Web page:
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Designers seek to catalyze city against racism

Louis Weisberg, Staff writer

The twin problems of segregation and racial inequality have plagued Milwaukee for so long that even people who care about them seem to have given up hope that the situation will ever improve. Worse, most people in the city — particularly white people — have become so accustomed to the city’s racist landscape that it’s grown invisible to them, says Ken Hanson, CEO of Hanson Dodge Creative.

But Hanson has not given up hope, and he believes that raising awareness will spur positive change. At Milwaukee City Hall on July 15, he joined with others, including Mayor Tom Barrett, to launch the Greater Together Challenge. An innovative competition, the challenge’s goal is to generate ideas that will bring visibility to the city’s racial divide, as well as ideas to bridge it.

The concept originated as a way to mark the 100th anniversary of AIGA Wisconsin. The state’s largest association of design professionals, AIGA Wisconsin has a membership of more than 250,000. Designers, artists, musicians and filmmakers will play a major role in gearing up for the challenge and helping to present the winning ideas.

“We are leveraging the power of design to elevate the work of organizations such as the NAACP, the ACLU, Centro Hispano and our teachers’ union, which have spent generations raising their voices around issues of race and fairness,” said Chris Klein, AIGA Wisconsin’s president, in a press statement. “Many of us are new to these battles, but we want to offer our skills and be helpful in any way we can.” 

“A visible, united effort like the Greater Together Challenge could be the catalyst for change our city needs,” said James Hall, president of the Milwaukee branch of the NAACP, also in a press release.

Partners in the challenge include scores of civic and public advocacy nonprofits, schools, unions, media outlets, churches and other groups. NEWaukee — a “social architecture firm that inspires a collision of all Milwaukee has to offer” — will be integral during the four-month awareness campaign preceding the contest. So will filmmakers, such as MIAD graduate Xavier Ruffin, and musicians.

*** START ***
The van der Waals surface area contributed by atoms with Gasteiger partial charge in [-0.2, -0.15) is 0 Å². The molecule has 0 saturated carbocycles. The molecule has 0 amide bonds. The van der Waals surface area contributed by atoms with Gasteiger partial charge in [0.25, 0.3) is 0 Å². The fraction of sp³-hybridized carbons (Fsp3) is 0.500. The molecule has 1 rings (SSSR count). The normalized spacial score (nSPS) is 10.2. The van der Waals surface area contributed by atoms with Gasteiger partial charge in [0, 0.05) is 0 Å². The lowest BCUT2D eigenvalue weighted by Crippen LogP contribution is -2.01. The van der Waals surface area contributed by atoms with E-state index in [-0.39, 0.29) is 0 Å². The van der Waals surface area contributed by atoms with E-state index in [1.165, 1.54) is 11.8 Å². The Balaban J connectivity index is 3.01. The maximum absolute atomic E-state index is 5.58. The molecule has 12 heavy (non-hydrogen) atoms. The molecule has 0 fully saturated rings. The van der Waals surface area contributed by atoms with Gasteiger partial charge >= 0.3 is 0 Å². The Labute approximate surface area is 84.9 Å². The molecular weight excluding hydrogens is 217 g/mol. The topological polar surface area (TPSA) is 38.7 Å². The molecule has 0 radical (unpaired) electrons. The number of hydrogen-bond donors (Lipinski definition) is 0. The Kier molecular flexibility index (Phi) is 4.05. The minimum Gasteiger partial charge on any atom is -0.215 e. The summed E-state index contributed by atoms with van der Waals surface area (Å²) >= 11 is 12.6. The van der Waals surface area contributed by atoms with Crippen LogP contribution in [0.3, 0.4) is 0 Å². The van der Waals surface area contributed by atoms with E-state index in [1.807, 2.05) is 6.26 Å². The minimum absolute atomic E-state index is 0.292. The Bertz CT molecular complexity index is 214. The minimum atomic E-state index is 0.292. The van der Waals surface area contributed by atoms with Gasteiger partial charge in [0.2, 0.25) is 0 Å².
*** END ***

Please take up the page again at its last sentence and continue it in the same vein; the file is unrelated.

Hanson said the challenge is not designed to stir debate, but rather “to take the debate out of it and work on solutions.”

“I’m trying to build a campaign that’s attractive and hopeful and seductive. A lot of us feel good when we can just talk to each other about these things,” he added.

Performers will write songs about segregation that will be played on local radio stations, including project partner 88Nine Radio Milwaukee. Mike Benign, who leads the popular Wisconsin band The Mike Benign Compulsion, is writing a song about Father Groppi, a Milwaukee Roman Catholic priest who became a leader in the civil rights movement of the 1960s.

“A lot of people are good people in their daily lives, but they compartmentalize,” Hanson said. “They don’t want to deal with black people. But they don’t even think that they don’t want to deal with black people. Are people sitting down to dinner and talking about segregation? I want to make it so that happens.”

Throughout the summer, the Zeidler Center for Public Discussion will organize small-group dialogues across Milwaukee to brainstorm ideas and help shape proposals for the challenge. A professionally trained facilitator will guide each group in discussions about segregation and economic inequality.

The ideas submitted for the challenge can take virtually any form, from a school curriculum to a work of public art. Hanson said at least 100 proposals must be submitted in order for the challenge to be viable. The deadline for submissions to be filed online at www.greatertogether.me is Sept. 7.

A panel of advocates, scholars, civic leaders and other representatives from the Greater Together Coalition will select 10 ideas as finalists on Sept. 14. The creators of those ideas will be paired with a design team to help make their presentation as compelling and effective as possible.

On Oct. 7, each finalist will have 6 minutes to present his or her idea to the panel. The winner, who will be announced the next day, will receive a grant of $5,000 to aid in the implementation of the idea.

Following the challenge, the Greater Together Foundation will be created to continue focusing on key social justice issues and to raise funds for other submitted ideas that organizers feel merit support.

On the web…

To enter or to learn more about the Greater Together Challenge and Milwaukee’s segregation crisis, visit http://www.greatertogether.me.

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